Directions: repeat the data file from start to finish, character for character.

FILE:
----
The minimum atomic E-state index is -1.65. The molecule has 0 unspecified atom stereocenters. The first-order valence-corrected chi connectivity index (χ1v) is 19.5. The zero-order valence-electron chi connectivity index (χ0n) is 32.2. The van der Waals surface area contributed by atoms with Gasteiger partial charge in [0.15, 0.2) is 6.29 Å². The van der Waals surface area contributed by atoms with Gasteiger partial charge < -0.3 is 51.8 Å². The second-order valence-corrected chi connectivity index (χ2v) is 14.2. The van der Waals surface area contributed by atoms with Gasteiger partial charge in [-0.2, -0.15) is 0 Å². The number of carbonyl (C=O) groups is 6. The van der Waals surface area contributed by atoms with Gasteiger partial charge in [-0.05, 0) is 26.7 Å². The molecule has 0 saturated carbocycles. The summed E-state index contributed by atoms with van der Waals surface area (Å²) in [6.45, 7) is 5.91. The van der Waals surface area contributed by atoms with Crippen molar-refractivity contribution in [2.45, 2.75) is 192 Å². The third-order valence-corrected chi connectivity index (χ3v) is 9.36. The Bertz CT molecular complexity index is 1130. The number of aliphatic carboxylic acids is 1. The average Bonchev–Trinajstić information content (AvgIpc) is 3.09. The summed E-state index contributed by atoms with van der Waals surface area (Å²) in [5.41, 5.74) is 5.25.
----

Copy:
The minimum atomic E-state index is -1.65. The molecule has 0 unspecified atom stereocenters. The first-order valence-corrected chi connectivity index (χ1v) is 19.5. The zero-order valence-electron chi connectivity index (χ0n) is 32.2. The van der Waals surface area contributed by atoms with Gasteiger partial charge in [0.15, 0.2) is 6.29 Å². The van der Waals surface area contributed by atoms with Gasteiger partial charge < -0.3 is 51.8 Å². The second-order valence-corrected chi connectivity index (χ2v) is 14.2. The van der Waals surface area contributed by atoms with Gasteiger partial charge in [-0.2, -0.15) is 0 Å². The number of carbonyl (C=O) groups is 6. The van der Waals surface area contributed by atoms with Gasteiger partial charge in [-0.05, 0) is 26.7 Å². The molecule has 0 saturated carbocycles. The summed E-state index contributed by atoms with van der Waals surface area (Å²) in [6.45, 7) is 5.91. The van der Waals surface area contributed by atoms with Crippen molar-refractivity contribution in [2.45, 2.75) is 192 Å². The third-order valence-corrected chi connectivity index (χ3v) is 9.36. The Bertz CT molecular complexity index is 1130. The number of aliphatic carboxylic acids is 1. The average Bonchev–Trinajstić information content (AvgIpc) is 3.09. The summed E-state index contributed by atoms with van der Waals surface area (Å²) in [5.41, 5.74) is 5.25.